Maximiliano Martin ~ clarinet

Principal Clarinet of the Scottish Chamber Orchestra and winner of the Young Artists Platform in 2002, Maximiliano Martin has performed at the Wigmore Hall London, Queen’s Hall Edinburgh, Palau de la Musica Barcelona and Teatro

Monumental in Madrid. As a soloist he has performed with orchestras such as SCO, EUCO and OST under the baton of Bruggen, Manze and Swensen. Chamber music collaborations include Pekka Kuusisto, Bourgue, Zacharias, London Winds and the Doric String Quartet. He is regular guest principal with orchestras such as the LSO and COE he has worked with conductors including Abbado, Haitink and Mackerras.

Martin has recorded his debut album Fantasia; the Mozart Clarinet Concerto; Messiaen Quartet for the End of Times; and his new album Vibraciones del Alma for Linn Records. He teaches at the Royal Scottish Academy of Music and Drama, and is one of the Artistic Directors of the Festival de Camara Villa de La Orotava held every year in his home town in Tenerife. He joined the London Conchord Ensemble in 2009.

Nicholas Korth ~ horn

Nicholas Korth studied the horn with Ifor James and later at the Musikhochschule in Freiburg, Germany. Following a postgraduate year at the Guildhall School of Music and Drama, he became a member of the Oslo Philharmonic Orchestra under Mariss Jansons in 1993. He was appointed principal horn of the Royal Ballet Sinfonia in 1997, and co- principal of the BBC Symphony Orchestra in 2000. He is also principal of the English Sinfonia.

Alongside these posts, Nicholas appears frequently as guest principal with many orchestras including the Academy of St Martin in the Fields, the London Philharmonic Orchestra and the Philharmonia. He has also performed as soloist with the London Mozart Players and the English Sinfonia.

Nicholas also composes and his music is frequently performed by the London Conchord Ensemble.

Andrea de Flammineis ~ bassoon

Born in Milan, Andrea de Flammineis studied at the city’s Conservatorio di Musica G. Verdi and the Hochschule für Musik, Stuttgart.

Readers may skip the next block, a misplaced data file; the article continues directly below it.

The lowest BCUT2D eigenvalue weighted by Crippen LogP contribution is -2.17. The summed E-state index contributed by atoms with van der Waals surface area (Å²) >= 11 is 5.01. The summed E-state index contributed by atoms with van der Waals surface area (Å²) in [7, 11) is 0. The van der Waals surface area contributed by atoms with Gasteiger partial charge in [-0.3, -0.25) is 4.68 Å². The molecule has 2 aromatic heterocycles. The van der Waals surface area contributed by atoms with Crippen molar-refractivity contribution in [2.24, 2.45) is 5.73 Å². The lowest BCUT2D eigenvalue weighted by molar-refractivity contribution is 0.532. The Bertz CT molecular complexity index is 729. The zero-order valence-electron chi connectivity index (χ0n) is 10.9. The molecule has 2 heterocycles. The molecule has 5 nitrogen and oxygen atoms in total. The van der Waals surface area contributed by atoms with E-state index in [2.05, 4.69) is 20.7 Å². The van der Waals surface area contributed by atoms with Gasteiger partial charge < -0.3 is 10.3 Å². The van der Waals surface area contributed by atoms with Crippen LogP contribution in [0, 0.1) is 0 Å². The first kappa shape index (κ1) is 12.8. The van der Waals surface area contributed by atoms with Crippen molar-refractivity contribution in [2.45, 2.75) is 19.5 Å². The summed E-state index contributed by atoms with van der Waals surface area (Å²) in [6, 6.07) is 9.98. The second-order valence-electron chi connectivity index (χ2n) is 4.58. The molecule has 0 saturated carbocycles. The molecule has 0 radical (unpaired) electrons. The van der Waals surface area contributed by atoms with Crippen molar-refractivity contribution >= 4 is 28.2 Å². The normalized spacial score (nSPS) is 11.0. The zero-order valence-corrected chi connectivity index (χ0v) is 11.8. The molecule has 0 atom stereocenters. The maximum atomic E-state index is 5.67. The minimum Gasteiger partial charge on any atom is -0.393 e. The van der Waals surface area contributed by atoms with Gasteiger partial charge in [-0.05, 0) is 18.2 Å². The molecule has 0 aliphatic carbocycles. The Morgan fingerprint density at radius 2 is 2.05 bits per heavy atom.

From 1987 - 1991 he was a member of the European Community Youth
Orchestra and was appointed principal bassoon of the Orchestra della
Toscana in 1992. During his time in Italy he appeared as soloist with
some of the leading Italian orchestras, including the RAI Symphony Orchestra of Milan and the Orchestra da camera di Padova e del Veneto.

Andrea joined the Orchestra of the Royal Opera House as Principal Bassoon in 1993, and frequently appears as guest principal with other major British orchestras. Andrea is Professor of Bassoon at the Royal College of Music in London.

Barnaby Robson ~ clarinet

Appointed principal clarinet of the Philharmonia orchestra in 2000, Barnaby also performs regularly with London Winds, Belcea Quartet, Thomas Adès, London Conchord Ensemble, Artur Pizarro, Endymion Ensemble and the Philharmonia Orchestra Soloists. Barnaby has recorded chamber repertoire for ASV, BBC and EMI, and broadcasts regularly on BBC Radio 3 and Classic FM.

He has performed the Mozart Clarinet Concerto on both original & modern bassett- clarinet and has recorded Vivaldi wind concerti on period instruments with the Academy of Ancient Music. With the Orchestra of the Age of Enlightenment, he recorded & performed Mozart’s Serenade in B flat for the BBC.

He is professor of modern & early clarinet at the Royal College of Music and has given master classes at all of the UK’s leading conservatories and in Switzerland, Singapore and Australia.

Richard Hosford ~ guest clarinet

Richard Hosford is one of Britain’s outstanding clarinettists. As a founder member of the Chamber Orchestra of Europe, Richard has toured the world, performing as a soloist in the USA, Japan, Hong Kong, Italy, Germany, Switzerland and the USA with conductors Claudio Abbado, Sir Colin Davis, Michael Tilson Thomas, Sir Roger Norringon, and Paavo Berglund. He has recorded the Mozart and Copland concertos with the Chamber Orchestra of Europe and Alexander Schneider for ASV. He is Principal Clarinet with the BBC Symphony Orchestra, and a leading member of the Gaudier Ensemble, recording many works for strings and wind with them. In 1998 he became a member of the Nash Ensemble with whom he performs and broadcasts regularly.

Philippe Schartz ~ guest trumpet

Born in Luxembourg, Philippe developed an early interest in the trumpet from listening to his father play in the village wind band. A winner of many prizes and awards, he has developed a highly successful career as an orchestral and a chamber musician as well as a soloist. As Principal Trumpet of the Gustav Mahler Youth Orchestra, Mahler Chamber

Orchestra and currently the BBC National Orchestra of Wales, he has performed with much critical acclaim under conductors such as Claudio Abbado, Pierre Boulez and Bernard Haitink. He has given recitals and performed as a concerto soloist all over Europe, USA and Japan, in addition to recording six solo CDs for Doyen and Chandos. A member of the teaching staff at the Royal Welsh College of Music and Drama, Philippe has given masterclasses and workshops at the Royal College of Music, London, Northwestern University, Illinois, and the School of Music and Sonic Arts at Queen’s University Belfast, among others.